He then tempts directly: "The only way to get rid of a temptation is to yield to it. Resist it, and your soul grows sick with longing for the things it has forbidden to itself, with desire for what its monstrous laws have made monstrous and unlawful ... you have had passions that have made you afraid, thoughts that have filled you with terror, day-dreams and sleeping dreams whose mere memory might stain your cheek with shame -" This sounds like a direct reference to Wilde's latent homosexual desires, especially when we discover that LHW has 'touched' DG: "had touched some secret chord that had never been touched before, but that he felt was now vibrating and throbbing to curious pulses." Whew!

Now they go outside into the garden to cool off. DG is scared: "Why had it been left for a stranger to reveal him to himself? ... He was not a schoolboy or a girl. It was absurd to be frightened."

Now LHW scares DG by describing how his beauty will fade: "You have only a few years in which to live really, perfectly and fully. When your youth goes, your beauty will go with it, and then you will suddenly discover that there are no triumphs left for you ... Every month as it wanes brings you nearer to something dreadful ...  Ah! realise your youth while you have it."  He links this ageing with the need that he has already described to live life now to the full, lest we regret: "Our limbs fail, our senses rot. We degenerate into hideous puppets, haunted by the memory of the passions of which we were too much afraid, and the exquisite temptations that we had not the courage to yield to." As Ogden Nash once pointed out: the sins of omission are worse than the sins of commission; at least for the latter you had fun at the time.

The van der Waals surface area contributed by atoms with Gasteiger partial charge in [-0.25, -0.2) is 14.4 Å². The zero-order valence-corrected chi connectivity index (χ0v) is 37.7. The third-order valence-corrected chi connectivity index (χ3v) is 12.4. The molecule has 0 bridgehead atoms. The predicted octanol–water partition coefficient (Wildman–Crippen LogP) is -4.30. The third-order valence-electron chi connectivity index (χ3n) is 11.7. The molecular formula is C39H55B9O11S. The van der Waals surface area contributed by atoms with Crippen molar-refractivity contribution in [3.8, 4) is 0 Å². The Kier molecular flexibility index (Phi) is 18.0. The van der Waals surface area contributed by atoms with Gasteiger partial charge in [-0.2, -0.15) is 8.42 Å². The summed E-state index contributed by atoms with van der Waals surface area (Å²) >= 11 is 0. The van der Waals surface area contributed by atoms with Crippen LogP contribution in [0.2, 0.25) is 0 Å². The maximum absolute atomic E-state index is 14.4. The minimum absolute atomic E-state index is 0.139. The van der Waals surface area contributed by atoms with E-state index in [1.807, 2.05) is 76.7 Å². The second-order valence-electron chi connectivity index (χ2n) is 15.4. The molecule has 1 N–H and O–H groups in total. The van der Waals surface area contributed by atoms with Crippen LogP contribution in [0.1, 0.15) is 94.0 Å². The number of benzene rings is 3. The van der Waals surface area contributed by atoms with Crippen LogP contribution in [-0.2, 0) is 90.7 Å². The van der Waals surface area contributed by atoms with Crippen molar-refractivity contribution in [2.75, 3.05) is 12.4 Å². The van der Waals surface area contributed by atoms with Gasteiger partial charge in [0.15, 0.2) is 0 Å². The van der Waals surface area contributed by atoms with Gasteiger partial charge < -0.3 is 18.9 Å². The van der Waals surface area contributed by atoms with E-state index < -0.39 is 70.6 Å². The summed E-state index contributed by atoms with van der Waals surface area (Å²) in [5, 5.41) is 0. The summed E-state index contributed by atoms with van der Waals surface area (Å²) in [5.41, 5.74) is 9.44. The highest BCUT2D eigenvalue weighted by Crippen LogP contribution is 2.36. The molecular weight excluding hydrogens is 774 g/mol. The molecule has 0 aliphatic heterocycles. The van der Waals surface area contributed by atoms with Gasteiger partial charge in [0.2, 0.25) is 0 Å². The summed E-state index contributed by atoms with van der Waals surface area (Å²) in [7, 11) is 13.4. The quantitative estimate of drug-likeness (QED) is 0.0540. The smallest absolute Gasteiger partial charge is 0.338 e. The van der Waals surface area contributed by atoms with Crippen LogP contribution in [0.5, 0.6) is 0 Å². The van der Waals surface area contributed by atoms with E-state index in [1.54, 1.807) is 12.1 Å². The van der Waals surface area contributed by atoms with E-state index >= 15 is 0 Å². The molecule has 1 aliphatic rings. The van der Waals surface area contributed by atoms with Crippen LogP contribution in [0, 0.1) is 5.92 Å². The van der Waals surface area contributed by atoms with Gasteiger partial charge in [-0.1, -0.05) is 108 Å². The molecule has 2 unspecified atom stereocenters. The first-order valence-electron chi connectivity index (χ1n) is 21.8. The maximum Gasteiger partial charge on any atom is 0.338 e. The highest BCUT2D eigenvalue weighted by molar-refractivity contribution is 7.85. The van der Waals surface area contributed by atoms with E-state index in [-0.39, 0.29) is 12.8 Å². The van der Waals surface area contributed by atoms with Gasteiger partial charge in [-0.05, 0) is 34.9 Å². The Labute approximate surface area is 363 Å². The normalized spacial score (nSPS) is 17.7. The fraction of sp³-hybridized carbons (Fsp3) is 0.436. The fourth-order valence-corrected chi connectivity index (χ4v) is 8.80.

And DG is hooked. He goes back to the studio and looks at the portrait. "This picture will always remain young ... If it were only the other way! If it were I who was always to be young, and the picture that was to grow old! For that - for that - I would give everything! ... I would give my soul for that!" So the Faustian bargain is proclaimed.